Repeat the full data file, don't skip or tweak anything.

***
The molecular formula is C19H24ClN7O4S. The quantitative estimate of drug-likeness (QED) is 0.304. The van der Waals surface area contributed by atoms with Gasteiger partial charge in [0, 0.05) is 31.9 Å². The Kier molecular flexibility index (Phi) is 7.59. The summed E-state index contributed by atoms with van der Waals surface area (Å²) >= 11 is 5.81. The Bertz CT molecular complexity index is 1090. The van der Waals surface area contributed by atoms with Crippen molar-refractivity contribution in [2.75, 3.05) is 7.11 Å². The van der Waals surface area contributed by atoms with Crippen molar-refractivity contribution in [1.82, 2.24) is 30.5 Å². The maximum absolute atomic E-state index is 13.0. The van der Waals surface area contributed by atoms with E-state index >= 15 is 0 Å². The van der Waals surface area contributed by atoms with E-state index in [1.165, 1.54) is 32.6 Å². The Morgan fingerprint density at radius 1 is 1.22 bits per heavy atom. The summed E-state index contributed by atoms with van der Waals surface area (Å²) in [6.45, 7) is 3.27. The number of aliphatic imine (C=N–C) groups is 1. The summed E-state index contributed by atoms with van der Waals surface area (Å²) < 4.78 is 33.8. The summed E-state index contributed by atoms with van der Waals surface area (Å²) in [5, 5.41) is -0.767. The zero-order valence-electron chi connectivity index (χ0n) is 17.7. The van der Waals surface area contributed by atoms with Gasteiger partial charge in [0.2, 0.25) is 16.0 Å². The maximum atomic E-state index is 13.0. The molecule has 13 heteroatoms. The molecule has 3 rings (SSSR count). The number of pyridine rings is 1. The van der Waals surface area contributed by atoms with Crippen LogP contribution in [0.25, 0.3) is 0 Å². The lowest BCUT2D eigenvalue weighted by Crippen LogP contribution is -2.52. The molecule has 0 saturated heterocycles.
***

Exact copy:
The molecular formula is C19H24ClN7O4S. The quantitative estimate of drug-likeness (QED) is 0.304. The van der Waals surface area contributed by atoms with Gasteiger partial charge in [0, 0.05) is 31.9 Å². The Kier molecular flexibility index (Phi) is 7.59. The summed E-state index contributed by atoms with van der Waals surface area (Å²) >= 11 is 5.81. The Bertz CT molecular complexity index is 1090. The van der Waals surface area contributed by atoms with Crippen molar-refractivity contribution in [2.75, 3.05) is 7.11 Å². The van der Waals surface area contributed by atoms with Crippen molar-refractivity contribution in [1.82, 2.24) is 30.5 Å². The maximum absolute atomic E-state index is 13.0. The van der Waals surface area contributed by atoms with E-state index >= 15 is 0 Å². The van der Waals surface area contributed by atoms with E-state index in [1.165, 1.54) is 32.6 Å². The Morgan fingerprint density at radius 1 is 1.22 bits per heavy atom. The summed E-state index contributed by atoms with van der Waals surface area (Å²) in [6.45, 7) is 3.27. The number of aliphatic imine (C=N–C) groups is 1. The summed E-state index contributed by atoms with van der Waals surface area (Å²) < 4.78 is 33.8. The summed E-state index contributed by atoms with van der Waals surface area (Å²) in [5, 5.41) is -0.767. The zero-order valence-electron chi connectivity index (χ0n) is 17.7. The van der Waals surface area contributed by atoms with Gasteiger partial charge in [0.2, 0.25) is 16.0 Å². The maximum atomic E-state index is 13.0. The molecule has 13 heteroatoms. The molecule has 3 rings (SSSR count). The number of pyridine rings is 1. The van der Waals surface area contributed by atoms with Crippen LogP contribution in [0.25, 0.3) is 0 Å². The lowest BCUT2D eigenvalue weighted by Crippen LogP contribution is -2.52. The molecule has 0 saturated heterocycles.